Best hidden gems along the Yorkshire Coast where you can appreciate the beauty of the coastline and learn all about its history
The dramatic Yorkshire Coast extends for more than 90 miles from Staithes in the north to Spurn Point in the south. There are many popular places to visit along the Yorkshire Coast, from famous tourist destinations such as the seventh century ruins of Whitby Abbey to popular beaches along the coast including Robin Hood’s Bay.
The rich coastline boasts the beautiful historic seaside resorts of Scarborough, thought to be the first Victorian seaside resort, and breathtaking harbour towns of Whitby where you can enjoy the views of North York Moors.
Best hidden gems along the Yorkshire Coast
Danes Dyke was declared a Local Nature Reserve in 2002 when it was recognised for its wildlife value and its importance to the local community.
The purpose of Local Nature Reserves is to protect places of special interest and provide space for research, education and enjoyment.
The unique sea and cliff environment is protected as a Site of Special Scientific Interest (SSSI) and its seabird colonies make for beautiful views as well as a Special Protection Area. The offshore environment has been noted as a Sensitive Marine Area and a Special Area of Conservation.
In 1979 the area was designated a Heritage Coast due to its rich history and landscape. The Dyke is prehistoric in origin, and Bronze Age arrowheads were found when it was excavated by Pitt-Rivers in 1879.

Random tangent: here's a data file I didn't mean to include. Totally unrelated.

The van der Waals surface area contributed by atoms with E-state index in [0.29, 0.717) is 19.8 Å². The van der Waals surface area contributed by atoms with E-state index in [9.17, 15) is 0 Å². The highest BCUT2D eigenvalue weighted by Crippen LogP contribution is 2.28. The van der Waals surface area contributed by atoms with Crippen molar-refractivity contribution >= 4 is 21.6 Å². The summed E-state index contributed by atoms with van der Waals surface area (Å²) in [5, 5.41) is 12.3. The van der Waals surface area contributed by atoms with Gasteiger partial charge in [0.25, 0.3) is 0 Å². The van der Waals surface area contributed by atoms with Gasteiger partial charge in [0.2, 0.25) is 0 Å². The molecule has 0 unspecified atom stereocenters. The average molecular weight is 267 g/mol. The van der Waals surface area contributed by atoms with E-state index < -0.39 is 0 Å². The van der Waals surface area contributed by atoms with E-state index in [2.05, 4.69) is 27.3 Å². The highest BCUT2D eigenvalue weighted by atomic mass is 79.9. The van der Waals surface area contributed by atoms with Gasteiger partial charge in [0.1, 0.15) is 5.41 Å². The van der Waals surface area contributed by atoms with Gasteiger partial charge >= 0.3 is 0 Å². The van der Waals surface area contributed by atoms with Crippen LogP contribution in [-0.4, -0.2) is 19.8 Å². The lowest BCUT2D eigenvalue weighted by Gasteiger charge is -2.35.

This former Royal Air Force (RAF) Holmpton is a Cold War nuclear bunker preserved by volunteers and veterans and is now an attraction for visitors.
It was built in the 1950s as an early warning radar station as part of the ROTOR Radar Defence Programme and has remained as part of the Defence Estate until December 2014 when it was sold into private ownership after 62 years of military service.
The museum was established in 1978 and is housed in an 18th century farmhouse and two cottages.
It is largely run by volunteers and the farmhouse was occupied by the Burn family for nearly 300 years.
It walks visitors through Victorian rural life and local history concerning north Holderness.
The nature reserve lies, hidden, on the south bank of the River Ouse, where the waterway widens to become the Humber Estuary.
It is managed by the Royal Society for the Protection of Birds, which leases the site from Associated British Ports.
The reserve’s tidal reedbed is the largest in England and is is maintained by using a mixture of grazing with our six Konik horses, reed cutting and maintaining and excavation of pools within the reedbed.
This North-East facing and hidden bay overlooks the beautiful rugged North Sea and covers some of the country’s most quaint countryside.
The unique bay can be traced back to the 17th century and its history is made up of Jurassic fossils, shipwrecks and Second World War, when the bay was used as a gun point.
Saltwick Bay is also a six-minute drive from Whitby.
You could enjoy a secluded picnic at this beautiful spot which is located between the villages of Cloughton and Scalby.
With the clear waters and rocky coastline, you will be guaranteed a tranquil escape from the daily stresses of everyday life.
The Esk Valley is situated in the North York Moors National Park and is the perfect place for nature and history enthusiasts as well as hikers.
There are plenty of walks to take and villages to explore here as well as the beautiful coastline.
This derelict former ironstone exporting port lies between Staithes and Runswick Bay and many rows of domestic properties overlook the port as they sit on top of the cliff.
Historically, the name of the area was changed from Rosedale to Port Mulgrave to avoid any confusion as the ironstone mines and iron works in the middle of the North York Moors were also known as Rosedale.